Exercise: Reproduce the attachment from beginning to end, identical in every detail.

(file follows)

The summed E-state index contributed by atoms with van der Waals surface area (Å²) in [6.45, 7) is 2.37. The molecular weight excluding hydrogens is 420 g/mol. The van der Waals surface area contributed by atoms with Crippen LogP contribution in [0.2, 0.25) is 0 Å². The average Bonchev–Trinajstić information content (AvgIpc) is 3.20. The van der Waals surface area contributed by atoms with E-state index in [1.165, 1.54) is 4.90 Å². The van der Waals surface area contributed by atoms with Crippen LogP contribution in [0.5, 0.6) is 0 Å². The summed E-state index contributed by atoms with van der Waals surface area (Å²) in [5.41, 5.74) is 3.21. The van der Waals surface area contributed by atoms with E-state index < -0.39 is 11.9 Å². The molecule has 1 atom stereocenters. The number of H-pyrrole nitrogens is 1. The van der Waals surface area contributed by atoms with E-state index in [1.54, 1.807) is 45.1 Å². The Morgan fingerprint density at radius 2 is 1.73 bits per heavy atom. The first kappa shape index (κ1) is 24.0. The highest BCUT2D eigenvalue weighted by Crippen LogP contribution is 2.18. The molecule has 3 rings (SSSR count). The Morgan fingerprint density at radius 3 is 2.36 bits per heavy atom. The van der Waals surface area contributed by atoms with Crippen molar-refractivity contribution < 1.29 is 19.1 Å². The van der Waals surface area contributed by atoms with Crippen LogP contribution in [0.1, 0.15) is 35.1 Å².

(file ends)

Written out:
The summed E-state index contributed by atoms with van der Waals surface area (Å²) in [6.45, 7) is 2.37. The molecular weight excluding hydrogens is 420 g/mol. The van der Waals surface area contributed by atoms with Crippen LogP contribution in [0.2, 0.25) is 0 Å². The average Bonchev–Trinajstić information content (AvgIpc) is 3.20. The van der Waals surface area contributed by atoms with E-state index in [1.165, 1.54) is 4.90 Å². The van der Waals surface area contributed by atoms with Crippen LogP contribution in [0.5, 0.6) is 0 Å². The summed E-state index contributed by atoms with van der Waals surface area (Å²) in [5.41, 5.74) is 3.21. The van der Waals surface area contributed by atoms with E-state index < -0.39 is 11.9 Å². The molecule has 1 atom stereocenters. The number of H-pyrrole nitrogens is 1. The van der Waals surface area contributed by atoms with E-state index in [1.54, 1.807) is 45.1 Å². The Morgan fingerprint density at radius 2 is 1.73 bits per heavy atom. The first kappa shape index (κ1) is 24.0. The highest BCUT2D eigenvalue weighted by Crippen LogP contribution is 2.18. The molecule has 3 rings (SSSR count). The Morgan fingerprint density at radius 3 is 2.36 bits per heavy atom. The van der Waals surface area contributed by atoms with Crippen molar-refractivity contribution < 1.29 is 19.1 Å². The van der Waals surface area contributed by atoms with Crippen LogP contribution in [0.1, 0.15) is 35.1 Å².